Matric headache for universities
Staff working in university student admissions offices will have to remain on tenter-hooks until the end of September when the Department of Basic Education will inform them whether it will release the 2009 matric exam results to them confidentially by late December.
The staff are concerned about the announcement that the results would be released only on January 7 next year leaving them little time to process applications from matriculants for admission into first year.
The vice-chancellor’s association, Higher Education South Africa, said the department informed it last week that it had agreed to a request from the university registrars’ forum for the results to be given to universities in late December, but the approval had to have the nod of the provincial heads of departments committee.
But, deputy director general of further education and training Penny Vinjevold told higher learning: ‘There is no official decision yet. We will respond to the request by the end of September. We are consulting the provinces to see if they will be ready. There is no confirmation.”
To date the Education Department has released the results publicly and to universities by the end of December, allowing universities time to process applications from matriculants for admission into first year.
About 600 000 learners write the national senior certificate exam and roughly 140 000 are admitted into the first year of tertiary studies.
The department has announced, however, that it would release the results only on January 7 2010 following a request from Umalusi, the independent statutory body responsible for the monitoring, moderation and standardisation of the exam, because it needed more time to do its own checks on the results.
University admissions staff were unhappy about the January 7 date. Universities are already starting their 2010 student registration processes and academic year earlier than usual; their June-July holidays will be longer to accommodate the Fifa 2010 activities. University residences are being hired out to tourists and sports fields will be used as training bases.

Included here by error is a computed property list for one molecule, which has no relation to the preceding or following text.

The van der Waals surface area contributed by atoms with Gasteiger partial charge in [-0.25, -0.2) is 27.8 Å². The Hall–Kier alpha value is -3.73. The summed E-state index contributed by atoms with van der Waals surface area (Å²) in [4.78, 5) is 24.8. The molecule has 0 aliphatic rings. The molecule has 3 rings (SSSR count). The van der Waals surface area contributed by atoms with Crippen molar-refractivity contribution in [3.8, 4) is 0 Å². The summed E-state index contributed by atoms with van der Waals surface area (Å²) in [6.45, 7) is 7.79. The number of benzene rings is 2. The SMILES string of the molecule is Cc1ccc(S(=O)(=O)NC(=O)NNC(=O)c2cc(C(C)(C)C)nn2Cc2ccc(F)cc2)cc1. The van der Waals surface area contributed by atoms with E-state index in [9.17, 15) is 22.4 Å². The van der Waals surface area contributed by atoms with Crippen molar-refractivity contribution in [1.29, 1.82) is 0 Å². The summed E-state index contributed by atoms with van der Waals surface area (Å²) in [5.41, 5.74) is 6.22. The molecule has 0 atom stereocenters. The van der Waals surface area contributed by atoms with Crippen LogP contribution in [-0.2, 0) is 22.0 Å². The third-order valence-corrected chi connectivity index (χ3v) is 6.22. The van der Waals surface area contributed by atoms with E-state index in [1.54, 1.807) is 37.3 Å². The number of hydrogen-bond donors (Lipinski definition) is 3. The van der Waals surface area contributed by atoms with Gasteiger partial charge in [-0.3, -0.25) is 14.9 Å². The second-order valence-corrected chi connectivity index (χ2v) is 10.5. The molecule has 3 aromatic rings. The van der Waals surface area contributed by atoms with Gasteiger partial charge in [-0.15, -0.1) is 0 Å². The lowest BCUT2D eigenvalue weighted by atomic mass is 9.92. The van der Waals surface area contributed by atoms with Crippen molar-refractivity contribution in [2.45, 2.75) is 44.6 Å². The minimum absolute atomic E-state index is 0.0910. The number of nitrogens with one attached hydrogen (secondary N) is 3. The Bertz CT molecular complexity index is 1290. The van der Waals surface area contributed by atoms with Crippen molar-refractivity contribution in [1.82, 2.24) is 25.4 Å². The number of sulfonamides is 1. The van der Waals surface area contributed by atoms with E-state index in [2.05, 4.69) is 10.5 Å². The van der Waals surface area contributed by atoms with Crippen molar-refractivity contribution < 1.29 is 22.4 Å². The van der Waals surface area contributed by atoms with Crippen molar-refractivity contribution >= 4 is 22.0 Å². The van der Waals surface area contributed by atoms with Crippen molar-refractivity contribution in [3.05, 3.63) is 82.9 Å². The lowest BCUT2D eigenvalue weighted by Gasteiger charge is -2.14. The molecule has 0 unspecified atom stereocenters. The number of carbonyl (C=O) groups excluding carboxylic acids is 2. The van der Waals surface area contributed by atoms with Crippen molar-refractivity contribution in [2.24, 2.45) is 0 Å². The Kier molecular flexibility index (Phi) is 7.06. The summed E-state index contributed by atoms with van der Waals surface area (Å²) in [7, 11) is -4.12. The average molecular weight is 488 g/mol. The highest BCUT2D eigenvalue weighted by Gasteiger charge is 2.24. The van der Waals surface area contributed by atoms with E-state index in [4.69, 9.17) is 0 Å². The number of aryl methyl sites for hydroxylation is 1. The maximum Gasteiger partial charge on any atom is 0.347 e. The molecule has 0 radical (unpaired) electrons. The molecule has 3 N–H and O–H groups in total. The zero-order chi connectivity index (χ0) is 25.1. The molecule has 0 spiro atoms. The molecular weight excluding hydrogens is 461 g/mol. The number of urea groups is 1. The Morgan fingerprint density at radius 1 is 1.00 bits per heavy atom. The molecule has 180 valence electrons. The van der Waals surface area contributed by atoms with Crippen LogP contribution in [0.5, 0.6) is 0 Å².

A letter representing 23 university registrars was sent to Umalusi and the education department opposing the January release date. The letter recommends that the results be released before Christmas but not later than December 31 and that this be a permanent arrangement with effect from 2009.
According to Carol Crosley, deputy registrar at Wits University, getting the results in December would give the university time to work through public holidays, matching applications with the database of results. ‘We receive about 28 000 applications for about 5 000 places and about 18 000 applications come from learners in matric. It’s hectic for us.”
Once the applications have been sorted, applicants are sent letters informing them of the degree options for which they qualify or notifying them if they are unsuccessful. ‘Applicants then have the opportunity to look for something else. If we get the results only on January 7 it will affect our ability to do a professional job of managing the process for the start of the academic year,”
Crosley says. In the meantime the University of Johannesburg is amending its academic calendar to swap the dates for first year and seniors’ registration and the Nelson Mandela Metropolitan University will put in additional resources to assist with processing admissions.
Neels Fourie, a deputy registrar at Stellenbosch University, said the institution would be concerned if it received the results after January 7. ‘The biggest problems will be for the candidates. They cannot start packing for Stellenbosch until January 7.”
Vinjevold said: ‘We have taken note of their concerns and are working on it. We are looking at their concerns sympathetically.”